Clear Zone Guideline Assistance Program 79   Figure 53. Comparison of rollover severity with severity of impacting a fixed object. P( K+ A ) noted previously, the hazards were defined as a line of trees having a diameter sufficient for them to behave as “fixed objects.” For practical purposes, the obstacle spacing can be considered the average spacing of trees, or other fixed-object types, along a roadway segment. A higher density of trees (i.e., closer spacing) will result in a higher probability of an impact. Conversely, a lower tree density (i.e., larger spacing) will have a lower probability of impact and a lower overall level of risk. There are two basic approaches for using risk-based analysis results to develop guidelines. The first is based on absolute risk, where the calculated risk of the roadway segment is compared to a risk target that is considered acceptable by the owner agency. If the risk associated with a given clear zone for a defined roadway segment and the ADT is less than the target, the risk is consid- ered acceptable, and the clear zone distance is satisfactory. The second approach is based on relative risk. When hazards on the roadside are shielded by a barrier such as guardrail, the guardrail has an associated level of risk. The general roadside design philosophy is that the risk associated with the barrier should be less than the risk associated with the unshielded roadside. Thus, in the context of clear zone guidelines, a given clear zone distance is considered acceptable for a roadway segment if its relative risk associated with impacting obstacles at the clear zone edge is less than the risk of shielding the segment with guardrail. As previously discussed, the Severity Prediction Module predicts the overall probability of a serious injury or fatal crash for an encroachment occurring along the predefined roadway seg- ment for the selected clear zone distance and obstacle spacing. The Severity Prediction Module has two submodules: the Rollover Severity submodel and the Impact Severity submodel. The Rollover Severity submodel predicts the probability a given encroachment will result in a roll- over before the vehicle reaches the clear zone edge of interest. This probability is then assigned

80 Development of Clear Recovery Area Guidelines a rollover crash injury severity based on the relationship derived from the NCHRP Web-Only Document 341 crash database (3). The Impact Severity submodel uses the Impact Speed Model to determine the mean impact speed for each obstacle (tree) of interest. The Impact Speed-Severity relationship derived from the NCHRP Web-Only Document 341 database (3) is then used to determine a P(K+A) for each obstacle (tree). This P(K+A) value is multiplied by the probability of an impact for each obstacle (tree), which is calculated using the Crash Probability Module. These weighted tree P(K+A) values are then summed over the number of obstacles. The sum of the K+A tree crash risks and K+A rollover crash risk is the total K+A crash risk for the given design configuration, clear zone distance, and obstacle spacing. This is expressed mathematically in Eq. 7. P K A P Roll P K A P Reach P Tree Impact P K A V CZ CZ Roll CZ i Tree i i n 1 ) ) )+ = + + + = ` ` ` ` ` ` `j j j j j j j R T SS R T S S V X WW V X W W/ (7) where: P(K + A)CZ = Weighted total K+A crash risk P(K+A) for the clear zone distance of interest given an encroachment has occurred. P(Roll)CZ = Probability of rollover before reaching the clear zone edge of interest. P(K + A)Roll = Probability of a fatal or severe injury from a rollover. P(Reach)CZ = Probability of an encroachment reaching the clear zone edge of interest. n = Total number of trees in segment of interest. P(Tree Impact)i = Probability of impacting i-th tree given an encroachment has reached the clear zone edge of interest. P(K + A)Tree( ––Vi) = Risk of a fatal or severe injury from a tree crash adjusted for the impact velocity with i-th tree. Vi = Mean impact velocity given a crash has occurred with i-th tree. However, since guidelines have historically been developed based only on roadside obstacle impact risk, the research team decided to exclude rollover risk in the development of clear zone guidelines in this project. This simplified Eq. 7 in the form presented in Eq. 8. P K A P Reach P Tree Impact P K A V i Tree i i n CZ CZ 1 ) )+ = + = ` ` ` ` `j j j j j/ (8) As a result, CZ-GAP used Eq. 8 to generate the K+A crash risk values for all the configurations considered. After further variable sensitivity and importance analysis, these P(K+A) values were then used to generate the clear zone guidelines that will be made available for consideration for inclusion in the RDG.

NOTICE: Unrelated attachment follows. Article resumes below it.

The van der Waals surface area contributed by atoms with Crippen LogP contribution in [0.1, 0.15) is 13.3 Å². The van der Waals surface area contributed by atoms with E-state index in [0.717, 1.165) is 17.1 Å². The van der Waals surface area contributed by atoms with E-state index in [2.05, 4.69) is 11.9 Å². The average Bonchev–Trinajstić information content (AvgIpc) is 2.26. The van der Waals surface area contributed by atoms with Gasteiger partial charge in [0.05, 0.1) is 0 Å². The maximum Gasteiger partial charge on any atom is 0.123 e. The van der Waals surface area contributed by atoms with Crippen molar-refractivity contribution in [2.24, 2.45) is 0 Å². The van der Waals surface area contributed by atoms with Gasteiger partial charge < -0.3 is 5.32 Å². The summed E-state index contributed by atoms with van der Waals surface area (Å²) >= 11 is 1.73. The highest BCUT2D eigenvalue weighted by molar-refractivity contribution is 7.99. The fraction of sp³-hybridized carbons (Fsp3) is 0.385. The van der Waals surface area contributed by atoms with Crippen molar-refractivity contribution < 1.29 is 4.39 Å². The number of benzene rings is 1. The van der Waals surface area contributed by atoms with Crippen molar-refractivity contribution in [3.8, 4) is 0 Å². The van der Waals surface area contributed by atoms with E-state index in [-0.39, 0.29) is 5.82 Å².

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The clear zone concept for roadside design emerged in the mid-1960s as a single distance for lateral clearance that reduced the likelihood of an errant vehicle striking a roadside obstacle. Subsequent recovery area guidance that evolved over the next two decades provided a variable distance expressed in terms of traffic volume, design speed, sideslope, and other roadway and roadside factors.

NCHRP Research Report 1097: Development of Clear Recovery Area Guidelines, from TRB's National Cooperative Highway Research Program, develops updated guidelines for roadside clear zones expressed in terms of key roadway and roadside design parameters. These updated guidelines can aid designers in better understanding the risk associated with roadside encroachments while recognizing and working within the associated design constraints.